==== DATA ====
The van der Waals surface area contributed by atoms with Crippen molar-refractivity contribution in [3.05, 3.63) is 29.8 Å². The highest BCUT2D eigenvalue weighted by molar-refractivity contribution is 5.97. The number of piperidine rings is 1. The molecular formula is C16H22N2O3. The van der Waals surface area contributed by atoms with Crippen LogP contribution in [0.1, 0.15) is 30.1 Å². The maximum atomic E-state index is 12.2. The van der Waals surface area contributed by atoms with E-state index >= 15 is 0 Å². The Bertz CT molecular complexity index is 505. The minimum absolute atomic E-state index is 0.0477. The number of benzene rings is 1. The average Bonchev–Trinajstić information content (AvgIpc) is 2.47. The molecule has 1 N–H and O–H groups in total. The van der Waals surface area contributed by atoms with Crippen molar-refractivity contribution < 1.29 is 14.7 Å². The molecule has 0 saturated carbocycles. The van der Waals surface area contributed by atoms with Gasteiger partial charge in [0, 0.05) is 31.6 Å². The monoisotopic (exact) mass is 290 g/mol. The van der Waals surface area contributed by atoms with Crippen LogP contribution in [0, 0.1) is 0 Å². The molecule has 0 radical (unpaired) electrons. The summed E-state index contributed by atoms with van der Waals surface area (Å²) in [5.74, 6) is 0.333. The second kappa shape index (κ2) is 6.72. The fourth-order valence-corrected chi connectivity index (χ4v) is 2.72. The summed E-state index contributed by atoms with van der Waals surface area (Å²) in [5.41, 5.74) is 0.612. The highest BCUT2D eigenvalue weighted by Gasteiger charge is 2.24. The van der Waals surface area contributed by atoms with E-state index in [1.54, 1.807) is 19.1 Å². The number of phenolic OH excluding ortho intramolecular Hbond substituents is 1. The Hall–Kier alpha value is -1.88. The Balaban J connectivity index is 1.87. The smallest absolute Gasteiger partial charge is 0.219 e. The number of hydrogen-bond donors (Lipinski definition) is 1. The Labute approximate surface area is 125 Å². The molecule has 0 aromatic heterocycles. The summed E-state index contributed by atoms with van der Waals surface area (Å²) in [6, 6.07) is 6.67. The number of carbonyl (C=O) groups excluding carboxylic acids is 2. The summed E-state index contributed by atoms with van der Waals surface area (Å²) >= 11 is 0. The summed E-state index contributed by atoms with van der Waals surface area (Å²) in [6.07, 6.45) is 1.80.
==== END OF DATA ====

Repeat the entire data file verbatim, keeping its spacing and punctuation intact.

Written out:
The van der Waals surface area contributed by atoms with Crippen molar-refractivity contribution in [3.05, 3.63) is 29.8 Å². The highest BCUT2D eigenvalue weighted by molar-refractivity contribution is 5.97. The number of piperidine rings is 1. The molecular formula is C16H22N2O3. The van der Waals surface area contributed by atoms with Crippen LogP contribution in [0.1, 0.15) is 30.1 Å². The maximum atomic E-state index is 12.2. The van der Waals surface area contributed by atoms with E-state index >= 15 is 0 Å². The Bertz CT molecular complexity index is 505. The minimum absolute atomic E-state index is 0.0477. The number of benzene rings is 1. The average Bonchev–Trinajstić information content (AvgIpc) is 2.47. The molecule has 1 N–H and O–H groups in total. The van der Waals surface area contributed by atoms with Crippen molar-refractivity contribution < 1.29 is 14.7 Å². The molecule has 0 saturated carbocycles. The van der Waals surface area contributed by atoms with Gasteiger partial charge in [0, 0.05) is 31.6 Å². The monoisotopic (exact) mass is 290 g/mol. The van der Waals surface area contributed by atoms with Crippen LogP contribution in [0, 0.1) is 0 Å². The molecule has 0 radical (unpaired) electrons. The summed E-state index contributed by atoms with van der Waals surface area (Å²) in [5.74, 6) is 0.333. The second kappa shape index (κ2) is 6.72. The fourth-order valence-corrected chi connectivity index (χ4v) is 2.72. The summed E-state index contributed by atoms with van der Waals surface area (Å²) in [5.41, 5.74) is 0.612. The highest BCUT2D eigenvalue weighted by Gasteiger charge is 2.24. The van der Waals surface area contributed by atoms with E-state index in [1.54, 1.807) is 19.1 Å². The number of phenolic OH excluding ortho intramolecular Hbond substituents is 1. The Hall–Kier alpha value is -1.88. The Balaban J connectivity index is 1.87. The smallest absolute Gasteiger partial charge is 0.219 e. The number of hydrogen-bond donors (Lipinski definition) is 1. The Labute approximate surface area is 125 Å². The molecule has 0 aromatic heterocycles. The summed E-state index contributed by atoms with van der Waals surface area (Å²) in [6, 6.07) is 6.67. The number of carbonyl (C=O) groups excluding carboxylic acids is 2. The summed E-state index contributed by atoms with van der Waals surface area (Å²) >= 11 is 0. The summed E-state index contributed by atoms with van der Waals surface area (Å²) in [6.07, 6.45) is 1.80.